I’ve been living in the past with some scholars and historians. They have a fine and delicate line to tread: engaging readers without developing too intrusive an authorial persona (which for a reader feels like a stranger taking you possessively by the elbow); using contemporary comparisons and metaphors to illuminate historical circumstances (which can sound as if the author has a pathetic urge to look cool); and explaining things with too much technical detail or in a very informal manner (which can sound, respectively, self-important or patronising).
The fall of the Roman Empire is at the formal end of this spectrum. Peter Heather gives us our popular history straight, which I appreciated, though I don’t think he is always good at including those odd details which simultaneously astonish or amuse, and reveal something unfamiliar about a period. One exception was the enjoyable paragraph in which he describes how he co-opted his young son for a reconstructive experiment to establish the likely duration of a formal Imperial acclamation, thus demonstrating that most emperors must have been bored almost to extinction. The maps are very useful, helping one to keep track of Vandals and Visigoths as they peregrinated about the ancient world. And an additional charm for me was the sense of declining and falling with Mr Boffin ghostly at my shoulder.
Tom Holland has established a line in classical history which walks a middle course; his persona is more present in his writing and he is fond of the modern metaphor or comparison. He also salts his chapters generously with idiosyncracy: the priestess who sprouted a beard, the Spartans’ use of palaeontology to create political capital. Persian Fire was a fun read, but I sometimes found myself saying ‘Hmmm’ in a faintly sceptical tone.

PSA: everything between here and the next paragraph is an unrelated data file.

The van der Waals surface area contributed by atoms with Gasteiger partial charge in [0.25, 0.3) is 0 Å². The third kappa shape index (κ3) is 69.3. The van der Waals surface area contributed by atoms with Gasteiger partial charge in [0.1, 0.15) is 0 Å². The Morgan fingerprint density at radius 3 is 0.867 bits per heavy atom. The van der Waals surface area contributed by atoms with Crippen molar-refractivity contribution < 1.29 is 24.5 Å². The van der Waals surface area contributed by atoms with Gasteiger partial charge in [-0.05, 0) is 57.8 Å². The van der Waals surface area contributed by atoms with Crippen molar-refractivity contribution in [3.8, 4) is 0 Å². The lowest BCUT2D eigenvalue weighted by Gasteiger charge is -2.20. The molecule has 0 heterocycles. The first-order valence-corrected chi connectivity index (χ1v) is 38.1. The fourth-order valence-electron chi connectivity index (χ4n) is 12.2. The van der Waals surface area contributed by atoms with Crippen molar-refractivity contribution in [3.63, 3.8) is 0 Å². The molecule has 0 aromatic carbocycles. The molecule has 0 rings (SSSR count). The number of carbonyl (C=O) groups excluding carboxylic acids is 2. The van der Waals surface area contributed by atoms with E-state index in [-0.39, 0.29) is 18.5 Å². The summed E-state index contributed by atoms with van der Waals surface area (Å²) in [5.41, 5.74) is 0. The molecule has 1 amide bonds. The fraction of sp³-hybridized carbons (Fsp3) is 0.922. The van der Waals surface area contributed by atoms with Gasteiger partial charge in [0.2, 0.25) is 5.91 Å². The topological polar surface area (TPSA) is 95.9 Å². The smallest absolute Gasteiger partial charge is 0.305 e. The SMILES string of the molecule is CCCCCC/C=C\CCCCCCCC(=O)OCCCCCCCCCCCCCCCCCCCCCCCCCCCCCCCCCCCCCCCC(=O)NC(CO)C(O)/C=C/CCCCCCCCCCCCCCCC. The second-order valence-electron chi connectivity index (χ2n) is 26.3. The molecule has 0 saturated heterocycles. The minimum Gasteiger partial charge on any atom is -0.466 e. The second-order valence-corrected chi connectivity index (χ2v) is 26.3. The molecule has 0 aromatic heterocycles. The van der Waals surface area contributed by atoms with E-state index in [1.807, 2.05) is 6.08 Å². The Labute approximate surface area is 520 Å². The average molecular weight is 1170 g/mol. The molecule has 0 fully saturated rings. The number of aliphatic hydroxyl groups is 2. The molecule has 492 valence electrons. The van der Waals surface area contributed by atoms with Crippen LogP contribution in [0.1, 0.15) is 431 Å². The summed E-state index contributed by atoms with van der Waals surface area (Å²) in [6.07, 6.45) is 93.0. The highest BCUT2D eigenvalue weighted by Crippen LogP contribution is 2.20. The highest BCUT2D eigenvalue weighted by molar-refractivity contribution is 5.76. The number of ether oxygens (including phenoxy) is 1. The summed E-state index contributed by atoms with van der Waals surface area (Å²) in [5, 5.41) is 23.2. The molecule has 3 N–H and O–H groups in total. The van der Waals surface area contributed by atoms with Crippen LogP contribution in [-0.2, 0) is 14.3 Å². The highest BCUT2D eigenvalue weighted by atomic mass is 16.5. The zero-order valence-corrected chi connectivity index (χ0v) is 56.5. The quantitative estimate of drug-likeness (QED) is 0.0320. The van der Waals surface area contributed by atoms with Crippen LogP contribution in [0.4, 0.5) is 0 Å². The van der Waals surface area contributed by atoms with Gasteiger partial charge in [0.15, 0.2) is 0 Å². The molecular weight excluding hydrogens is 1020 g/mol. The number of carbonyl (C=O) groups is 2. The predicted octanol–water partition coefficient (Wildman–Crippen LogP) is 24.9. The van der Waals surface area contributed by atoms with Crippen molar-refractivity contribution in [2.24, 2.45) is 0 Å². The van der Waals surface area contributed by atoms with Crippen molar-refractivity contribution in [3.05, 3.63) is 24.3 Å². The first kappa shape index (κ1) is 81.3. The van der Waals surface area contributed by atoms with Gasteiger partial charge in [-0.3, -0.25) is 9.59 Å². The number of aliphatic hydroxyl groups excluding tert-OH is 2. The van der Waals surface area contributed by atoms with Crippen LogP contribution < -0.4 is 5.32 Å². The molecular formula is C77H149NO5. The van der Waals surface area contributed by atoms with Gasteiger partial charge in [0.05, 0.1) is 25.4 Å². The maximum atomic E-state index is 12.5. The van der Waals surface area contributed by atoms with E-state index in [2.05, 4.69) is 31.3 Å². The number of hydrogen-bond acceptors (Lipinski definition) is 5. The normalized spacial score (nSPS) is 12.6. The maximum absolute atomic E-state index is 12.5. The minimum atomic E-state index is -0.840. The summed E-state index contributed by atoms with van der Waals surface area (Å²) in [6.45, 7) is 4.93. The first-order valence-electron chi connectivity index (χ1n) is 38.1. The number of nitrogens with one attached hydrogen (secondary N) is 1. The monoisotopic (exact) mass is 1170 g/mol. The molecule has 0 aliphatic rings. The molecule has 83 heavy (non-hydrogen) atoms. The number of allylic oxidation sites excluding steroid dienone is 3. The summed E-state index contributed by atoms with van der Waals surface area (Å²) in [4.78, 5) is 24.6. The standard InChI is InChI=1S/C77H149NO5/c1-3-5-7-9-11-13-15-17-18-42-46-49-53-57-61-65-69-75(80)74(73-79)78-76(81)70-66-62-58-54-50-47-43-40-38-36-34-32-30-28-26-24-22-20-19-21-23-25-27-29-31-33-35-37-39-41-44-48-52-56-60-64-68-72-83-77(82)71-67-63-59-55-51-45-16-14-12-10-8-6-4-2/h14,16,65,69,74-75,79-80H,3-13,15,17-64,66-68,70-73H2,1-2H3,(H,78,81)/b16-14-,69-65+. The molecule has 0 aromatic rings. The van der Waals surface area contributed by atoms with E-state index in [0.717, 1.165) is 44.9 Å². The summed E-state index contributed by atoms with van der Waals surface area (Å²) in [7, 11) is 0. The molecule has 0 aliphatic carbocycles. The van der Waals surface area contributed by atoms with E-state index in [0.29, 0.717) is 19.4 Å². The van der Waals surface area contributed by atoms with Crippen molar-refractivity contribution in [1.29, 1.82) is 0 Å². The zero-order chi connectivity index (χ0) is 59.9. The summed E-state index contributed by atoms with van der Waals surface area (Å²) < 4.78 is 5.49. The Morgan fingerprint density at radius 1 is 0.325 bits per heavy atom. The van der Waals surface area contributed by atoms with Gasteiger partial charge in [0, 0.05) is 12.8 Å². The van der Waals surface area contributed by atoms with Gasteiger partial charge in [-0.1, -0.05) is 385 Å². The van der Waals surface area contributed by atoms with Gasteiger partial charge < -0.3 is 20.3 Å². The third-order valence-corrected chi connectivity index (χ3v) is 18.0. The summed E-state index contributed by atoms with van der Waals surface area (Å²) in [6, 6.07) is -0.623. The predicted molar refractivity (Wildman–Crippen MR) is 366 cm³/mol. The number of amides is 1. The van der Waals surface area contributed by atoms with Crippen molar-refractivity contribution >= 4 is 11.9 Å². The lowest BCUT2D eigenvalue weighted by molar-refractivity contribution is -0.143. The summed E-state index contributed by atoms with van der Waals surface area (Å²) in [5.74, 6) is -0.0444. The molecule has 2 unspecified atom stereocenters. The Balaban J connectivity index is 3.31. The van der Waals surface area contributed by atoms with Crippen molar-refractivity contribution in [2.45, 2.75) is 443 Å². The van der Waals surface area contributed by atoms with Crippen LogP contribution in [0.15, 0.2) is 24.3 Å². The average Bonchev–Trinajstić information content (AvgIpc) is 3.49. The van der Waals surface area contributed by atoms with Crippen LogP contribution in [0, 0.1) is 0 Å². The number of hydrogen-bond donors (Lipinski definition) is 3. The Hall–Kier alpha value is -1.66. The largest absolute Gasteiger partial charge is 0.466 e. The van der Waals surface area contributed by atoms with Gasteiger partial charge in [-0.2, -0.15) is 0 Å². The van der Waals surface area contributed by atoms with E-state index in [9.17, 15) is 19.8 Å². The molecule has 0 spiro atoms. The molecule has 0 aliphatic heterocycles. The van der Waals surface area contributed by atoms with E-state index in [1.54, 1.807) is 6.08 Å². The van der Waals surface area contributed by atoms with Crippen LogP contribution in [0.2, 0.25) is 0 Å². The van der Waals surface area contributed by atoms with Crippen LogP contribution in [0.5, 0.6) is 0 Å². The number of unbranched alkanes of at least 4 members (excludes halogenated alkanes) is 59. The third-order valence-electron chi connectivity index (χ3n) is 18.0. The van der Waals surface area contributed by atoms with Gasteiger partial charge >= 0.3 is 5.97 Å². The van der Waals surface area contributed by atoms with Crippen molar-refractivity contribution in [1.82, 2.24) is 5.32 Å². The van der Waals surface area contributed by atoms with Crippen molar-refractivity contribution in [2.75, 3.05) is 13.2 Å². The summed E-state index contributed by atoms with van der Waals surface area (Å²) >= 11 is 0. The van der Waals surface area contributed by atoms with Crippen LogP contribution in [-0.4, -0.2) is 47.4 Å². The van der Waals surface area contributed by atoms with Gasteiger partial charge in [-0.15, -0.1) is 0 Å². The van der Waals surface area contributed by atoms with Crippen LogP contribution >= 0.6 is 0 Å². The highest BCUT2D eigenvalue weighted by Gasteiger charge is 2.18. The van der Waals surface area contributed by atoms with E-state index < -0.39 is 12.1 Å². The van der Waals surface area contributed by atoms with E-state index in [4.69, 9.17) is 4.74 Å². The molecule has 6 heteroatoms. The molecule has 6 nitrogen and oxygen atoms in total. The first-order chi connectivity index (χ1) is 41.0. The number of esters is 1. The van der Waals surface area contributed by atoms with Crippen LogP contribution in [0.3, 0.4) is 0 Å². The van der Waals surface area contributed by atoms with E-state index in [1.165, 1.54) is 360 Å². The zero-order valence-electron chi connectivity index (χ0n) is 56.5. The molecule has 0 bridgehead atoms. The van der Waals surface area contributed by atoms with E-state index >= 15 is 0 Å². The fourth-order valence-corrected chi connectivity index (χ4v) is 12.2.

And finally Eileen Power, who constructed biographies of peasant and tradesman and even (the boldness of it) a woman. I found the tone uneasy here, for example: ‘[Ermentrude] finds the steward, bobs her curtsy to him, and gives up her fowl and eggs, and then she hurries off to the women’s part of the house, to gossip with the serfs there.’ I never like the use of the present tense in a historical context, and to me passages of this kind sound patronising in two directions at once (those poor dim mediaeval women who obviously couldn’t think of anything except gossip as they didn’t go to university, and all the poor stupid modern readers who need to have everything explained in a simple homely way as they didn’t go to university…) In justice to Power, her book was published in 1924, attempting a fairly new genre of economic and social history. Moreover, she was addressing readers who might indeed be living in information poverty: Lord Reith had only been improving the British for two years, and many people might still not have free public libraries if Andrew Carnegie had passed them by. But the whiff of dumbing down remains.